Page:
Loan courtesy of the Allan Houser Foundation

Athanacious Embrace

Phillip M. Haozous
Bronze, 1999

Athanacious Embrace Audio about Athanacious Embrace Read Transcript

"This sculptural piece is the result of my initial venture into clay as a medium. My goal for this particular piece was to capture the passion and power of two people in love. The name Athanacious is a Greek word meaning eternal." - Phillip M. Haozous.
Loan courtesy of Phillip M. Haozous

Guardian Spirit

Phillip M. Haozous
Bronze, 1999

Guardian Spirit Audio about Guardian Spirit Read Transcript

"As an artist, I knew that I wanted to explore working with larger and more monumental images than I had worked with in the past. This particular piece is part of that process of exploration." - Phillip M. Haozous.
Loan courtesy of Phillip M. Haozous

Celestial Maiden

Phillip M. Haozous
Bronze, 2004

Celestial Maiden Audio about the Celestial Maiden Read Transcript

"The predecessor to this piece was carved from a meteorite that had fallen to earth in Argentina. The title of the sculpture is inspired, of course, by that heavenly descent." - Phillip M. Haozous.
Loan courtesy of Phillip M. Haozous

Apache Love Song

Phillip M. Haozous
Bronze, 2005

Apache Love Song Audio about Apache Love Song Read Transcript

"In Apache culture, flute music was an essential part of courtship, an expression of affection. The ardor felt by this young warrior for his maiden is evident as he offers her a love song." - Phillip M. Haozous.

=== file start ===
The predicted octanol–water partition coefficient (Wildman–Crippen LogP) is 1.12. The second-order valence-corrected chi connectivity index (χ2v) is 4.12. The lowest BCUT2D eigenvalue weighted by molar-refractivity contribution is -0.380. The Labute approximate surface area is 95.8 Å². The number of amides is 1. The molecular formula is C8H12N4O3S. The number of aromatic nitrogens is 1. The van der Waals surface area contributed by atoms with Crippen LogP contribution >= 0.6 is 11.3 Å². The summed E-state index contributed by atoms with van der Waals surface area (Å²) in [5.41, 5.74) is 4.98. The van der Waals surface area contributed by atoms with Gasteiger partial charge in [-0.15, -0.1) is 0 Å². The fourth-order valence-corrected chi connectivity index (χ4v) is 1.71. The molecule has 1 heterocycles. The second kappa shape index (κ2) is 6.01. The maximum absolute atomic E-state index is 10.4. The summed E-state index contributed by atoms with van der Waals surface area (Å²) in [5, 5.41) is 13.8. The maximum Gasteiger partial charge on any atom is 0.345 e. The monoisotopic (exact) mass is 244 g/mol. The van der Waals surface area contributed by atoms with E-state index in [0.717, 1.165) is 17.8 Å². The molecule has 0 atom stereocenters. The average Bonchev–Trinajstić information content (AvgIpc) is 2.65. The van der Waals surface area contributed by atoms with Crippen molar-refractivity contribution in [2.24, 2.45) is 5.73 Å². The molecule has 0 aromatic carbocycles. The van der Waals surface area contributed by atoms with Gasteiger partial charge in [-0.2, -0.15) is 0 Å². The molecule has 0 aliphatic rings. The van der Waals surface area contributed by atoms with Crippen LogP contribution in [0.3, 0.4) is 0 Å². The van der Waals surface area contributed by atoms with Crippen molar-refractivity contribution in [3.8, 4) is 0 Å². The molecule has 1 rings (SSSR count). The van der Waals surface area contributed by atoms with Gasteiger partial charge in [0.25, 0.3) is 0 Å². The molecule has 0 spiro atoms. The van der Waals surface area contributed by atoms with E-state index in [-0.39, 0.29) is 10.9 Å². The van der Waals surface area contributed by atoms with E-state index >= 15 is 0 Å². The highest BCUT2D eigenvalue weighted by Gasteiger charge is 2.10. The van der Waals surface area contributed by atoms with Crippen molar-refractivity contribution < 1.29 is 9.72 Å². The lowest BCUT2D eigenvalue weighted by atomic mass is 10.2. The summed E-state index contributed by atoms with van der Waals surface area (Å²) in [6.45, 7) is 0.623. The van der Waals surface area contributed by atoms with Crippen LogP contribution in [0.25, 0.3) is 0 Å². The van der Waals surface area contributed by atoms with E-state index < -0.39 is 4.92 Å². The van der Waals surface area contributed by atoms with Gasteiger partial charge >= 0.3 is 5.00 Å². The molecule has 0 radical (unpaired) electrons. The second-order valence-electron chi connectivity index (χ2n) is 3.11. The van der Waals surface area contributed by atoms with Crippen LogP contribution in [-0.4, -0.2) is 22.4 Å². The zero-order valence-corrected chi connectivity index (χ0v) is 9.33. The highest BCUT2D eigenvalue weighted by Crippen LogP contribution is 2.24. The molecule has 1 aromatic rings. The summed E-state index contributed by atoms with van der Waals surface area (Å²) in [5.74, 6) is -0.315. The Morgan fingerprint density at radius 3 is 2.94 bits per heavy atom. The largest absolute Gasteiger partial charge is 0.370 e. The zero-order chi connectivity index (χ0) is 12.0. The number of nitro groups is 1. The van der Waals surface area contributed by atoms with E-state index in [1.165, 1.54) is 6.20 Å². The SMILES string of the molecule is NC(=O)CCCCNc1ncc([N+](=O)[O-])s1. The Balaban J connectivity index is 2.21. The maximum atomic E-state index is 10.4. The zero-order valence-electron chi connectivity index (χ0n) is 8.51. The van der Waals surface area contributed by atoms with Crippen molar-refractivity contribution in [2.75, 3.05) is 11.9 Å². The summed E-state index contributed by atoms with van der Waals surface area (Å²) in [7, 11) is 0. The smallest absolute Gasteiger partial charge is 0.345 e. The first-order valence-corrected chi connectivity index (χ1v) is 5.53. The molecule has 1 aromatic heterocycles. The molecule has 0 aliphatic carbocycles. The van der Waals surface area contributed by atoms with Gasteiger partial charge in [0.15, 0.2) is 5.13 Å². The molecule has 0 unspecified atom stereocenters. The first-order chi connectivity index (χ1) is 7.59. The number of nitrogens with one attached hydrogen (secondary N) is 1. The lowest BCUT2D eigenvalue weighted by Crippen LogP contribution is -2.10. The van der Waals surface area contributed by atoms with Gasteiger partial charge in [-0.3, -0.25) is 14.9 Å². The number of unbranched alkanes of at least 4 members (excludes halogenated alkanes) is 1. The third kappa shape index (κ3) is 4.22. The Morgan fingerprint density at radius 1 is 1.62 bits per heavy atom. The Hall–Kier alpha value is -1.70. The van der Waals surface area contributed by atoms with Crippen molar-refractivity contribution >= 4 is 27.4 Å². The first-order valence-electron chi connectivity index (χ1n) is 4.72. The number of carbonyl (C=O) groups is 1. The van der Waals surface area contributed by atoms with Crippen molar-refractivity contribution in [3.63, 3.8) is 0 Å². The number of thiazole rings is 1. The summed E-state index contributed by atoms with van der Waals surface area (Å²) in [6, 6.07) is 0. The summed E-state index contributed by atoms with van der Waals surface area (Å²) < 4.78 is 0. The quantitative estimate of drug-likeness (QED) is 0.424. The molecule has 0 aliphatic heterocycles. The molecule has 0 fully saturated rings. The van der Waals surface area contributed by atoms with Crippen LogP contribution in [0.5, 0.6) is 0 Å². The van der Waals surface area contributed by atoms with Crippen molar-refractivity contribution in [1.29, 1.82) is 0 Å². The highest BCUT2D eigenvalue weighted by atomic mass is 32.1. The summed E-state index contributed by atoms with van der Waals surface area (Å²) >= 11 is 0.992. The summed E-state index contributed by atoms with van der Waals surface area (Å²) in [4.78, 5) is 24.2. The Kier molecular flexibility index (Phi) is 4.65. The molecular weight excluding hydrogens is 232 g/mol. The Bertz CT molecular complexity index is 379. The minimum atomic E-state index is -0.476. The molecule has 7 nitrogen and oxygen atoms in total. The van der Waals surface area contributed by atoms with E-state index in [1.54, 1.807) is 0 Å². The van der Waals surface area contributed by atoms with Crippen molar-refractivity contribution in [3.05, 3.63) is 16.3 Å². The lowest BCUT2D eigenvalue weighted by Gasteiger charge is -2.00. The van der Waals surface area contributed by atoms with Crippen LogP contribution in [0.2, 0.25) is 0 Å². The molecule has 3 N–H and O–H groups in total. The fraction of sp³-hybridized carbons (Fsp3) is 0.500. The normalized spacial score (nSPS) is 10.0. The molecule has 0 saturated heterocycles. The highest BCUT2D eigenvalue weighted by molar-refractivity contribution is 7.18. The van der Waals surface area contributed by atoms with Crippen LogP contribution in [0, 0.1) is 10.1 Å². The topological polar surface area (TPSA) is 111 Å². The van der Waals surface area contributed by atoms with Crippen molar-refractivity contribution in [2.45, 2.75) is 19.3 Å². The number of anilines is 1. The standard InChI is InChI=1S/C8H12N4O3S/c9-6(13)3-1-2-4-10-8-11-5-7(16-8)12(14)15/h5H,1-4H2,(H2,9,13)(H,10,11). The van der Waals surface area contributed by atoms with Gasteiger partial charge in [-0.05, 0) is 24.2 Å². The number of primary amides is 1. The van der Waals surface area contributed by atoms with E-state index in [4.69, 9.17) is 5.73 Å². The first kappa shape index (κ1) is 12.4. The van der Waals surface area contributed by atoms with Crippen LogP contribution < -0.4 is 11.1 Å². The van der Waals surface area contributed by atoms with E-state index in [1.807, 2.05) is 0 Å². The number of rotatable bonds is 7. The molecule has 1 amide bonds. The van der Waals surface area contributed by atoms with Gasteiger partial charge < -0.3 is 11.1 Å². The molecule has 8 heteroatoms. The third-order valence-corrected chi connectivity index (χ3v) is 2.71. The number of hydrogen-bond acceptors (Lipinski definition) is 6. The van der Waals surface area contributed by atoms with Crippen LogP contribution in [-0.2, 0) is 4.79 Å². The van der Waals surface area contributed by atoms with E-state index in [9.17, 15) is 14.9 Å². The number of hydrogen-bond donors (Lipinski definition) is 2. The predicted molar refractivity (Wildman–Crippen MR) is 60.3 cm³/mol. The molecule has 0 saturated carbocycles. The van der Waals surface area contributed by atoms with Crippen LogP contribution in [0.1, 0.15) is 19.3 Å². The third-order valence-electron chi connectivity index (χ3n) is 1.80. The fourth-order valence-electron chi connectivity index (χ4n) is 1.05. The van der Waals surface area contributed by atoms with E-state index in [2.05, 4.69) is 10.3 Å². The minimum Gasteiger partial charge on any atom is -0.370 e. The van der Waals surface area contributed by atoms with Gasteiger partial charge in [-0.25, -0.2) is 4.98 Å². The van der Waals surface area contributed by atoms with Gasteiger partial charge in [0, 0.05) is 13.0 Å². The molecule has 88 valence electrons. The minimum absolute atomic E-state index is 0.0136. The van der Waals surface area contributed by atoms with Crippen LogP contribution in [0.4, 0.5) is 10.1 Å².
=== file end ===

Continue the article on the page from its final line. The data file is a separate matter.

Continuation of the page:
Loan courtesy of Phillip M. Haozous

Leather Guitar Strap

Roy Houser
Leather, nd

Leather Guitar Strap

Roy Houser is the second oldest son of Allan and Anna Marie Houser. This guitar strap, made and carved from leather, was crafted by Roy. His younger brother Phillip recalls fond memories of growing up with Roy and his free spirit.
Loan courtesy of the Allan Houser Foundation

Back and Forth Dance with Allan Houser

Phillip M. Haozous
Bronze, 1999

Back and Forth Dance with Allan Houser

"I used to do the back and forth dances there all night till daybreak." - Allan Houser

In this sculpture, Phillip Haozous depicted his father, Allan, dancing with his cousin, Mildred Imach Cleghorn, and his sister, Patricia Haozous Regan. Phillip has memories of his father dancing at their tribal gatherings growing up.
Loan courtesy of Phillip M. Haozous

Allan's Flute

Used by Allan Houser
Warm Springs Chiricahua Apache
c. 1970-1994

Allan's Flute

This particular flute was Allan Houser's favorite flute to play. Although Allan didn't make flutes, he did play them. The flutes in his personal collection were usually gifts or made by his son, Phillip Haozous.
Loan courtesy of Allan Houser Foundation

Sam's Flute